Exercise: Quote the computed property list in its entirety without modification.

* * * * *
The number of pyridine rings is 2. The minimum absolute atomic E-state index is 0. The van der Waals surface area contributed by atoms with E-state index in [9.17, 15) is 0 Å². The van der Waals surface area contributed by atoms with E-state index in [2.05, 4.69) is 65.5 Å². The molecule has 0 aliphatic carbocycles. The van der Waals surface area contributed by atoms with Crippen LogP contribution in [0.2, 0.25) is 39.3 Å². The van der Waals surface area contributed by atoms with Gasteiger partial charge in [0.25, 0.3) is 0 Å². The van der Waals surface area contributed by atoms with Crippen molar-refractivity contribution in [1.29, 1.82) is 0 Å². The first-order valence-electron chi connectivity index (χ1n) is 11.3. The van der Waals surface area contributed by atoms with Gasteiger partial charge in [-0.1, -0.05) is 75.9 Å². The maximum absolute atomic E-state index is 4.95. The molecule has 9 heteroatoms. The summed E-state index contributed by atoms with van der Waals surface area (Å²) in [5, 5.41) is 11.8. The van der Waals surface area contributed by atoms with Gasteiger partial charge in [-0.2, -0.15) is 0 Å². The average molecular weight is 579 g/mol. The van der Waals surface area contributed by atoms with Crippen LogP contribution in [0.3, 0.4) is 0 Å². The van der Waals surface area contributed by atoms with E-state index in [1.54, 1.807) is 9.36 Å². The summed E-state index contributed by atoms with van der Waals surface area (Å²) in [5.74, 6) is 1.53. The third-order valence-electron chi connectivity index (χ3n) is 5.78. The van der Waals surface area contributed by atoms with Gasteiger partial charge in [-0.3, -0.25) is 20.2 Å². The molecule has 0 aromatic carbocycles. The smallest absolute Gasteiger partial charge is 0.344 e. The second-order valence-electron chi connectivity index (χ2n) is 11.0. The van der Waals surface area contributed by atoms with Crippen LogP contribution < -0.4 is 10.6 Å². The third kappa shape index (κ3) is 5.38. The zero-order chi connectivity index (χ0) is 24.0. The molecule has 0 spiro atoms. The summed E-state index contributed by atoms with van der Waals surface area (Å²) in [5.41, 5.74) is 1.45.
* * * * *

The number of pyridine rings is 2. The minimum absolute atomic E-state index is 0. The van der Waals surface area contributed by atoms with E-state index in [9.17, 15) is 0 Å². The van der Waals surface area contributed by atoms with E-state index in [2.05, 4.69) is 65.5 Å². The molecule has 0 aliphatic carbocycles. The van der Waals surface area contributed by atoms with Crippen LogP contribution in [0.2, 0.25) is 39.3 Å². The van der Waals surface area contributed by atoms with Gasteiger partial charge in [0.25, 0.3) is 0 Å². The van der Waals surface area contributed by atoms with Crippen molar-refractivity contribution in [1.29, 1.82) is 0 Å². The first-order valence-electron chi connectivity index (χ1n) is 11.3. The van der Waals surface area contributed by atoms with Gasteiger partial charge in [-0.1, -0.05) is 75.9 Å². The maximum absolute atomic E-state index is 4.95. The molecule has 9 heteroatoms. The summed E-state index contributed by atoms with van der Waals surface area (Å²) in [5, 5.41) is 11.8. The van der Waals surface area contributed by atoms with Gasteiger partial charge in [-0.2, -0.15) is 0 Å². The average molecular weight is 579 g/mol. The van der Waals surface area contributed by atoms with Crippen LogP contribution in [0.3, 0.4) is 0 Å². The van der Waals surface area contributed by atoms with E-state index in [1.54, 1.807) is 9.36 Å². The summed E-state index contributed by atoms with van der Waals surface area (Å²) in [5.74, 6) is 1.53. The third-order valence-electron chi connectivity index (χ3n) is 5.78. The van der Waals surface area contributed by atoms with Gasteiger partial charge in [-0.3, -0.25) is 20.2 Å². The molecule has 0 aromatic carbocycles. The smallest absolute Gasteiger partial charge is 0.344 e. The second-order valence-electron chi connectivity index (χ2n) is 11.0. The van der Waals surface area contributed by atoms with Crippen LogP contribution < -0.4 is 10.6 Å². The third kappa shape index (κ3) is 5.38. The zero-order chi connectivity index (χ0) is 24.0. The molecule has 0 spiro atoms. The summed E-state index contributed by atoms with van der Waals surface area (Å²) in [5.41, 5.74) is 1.45.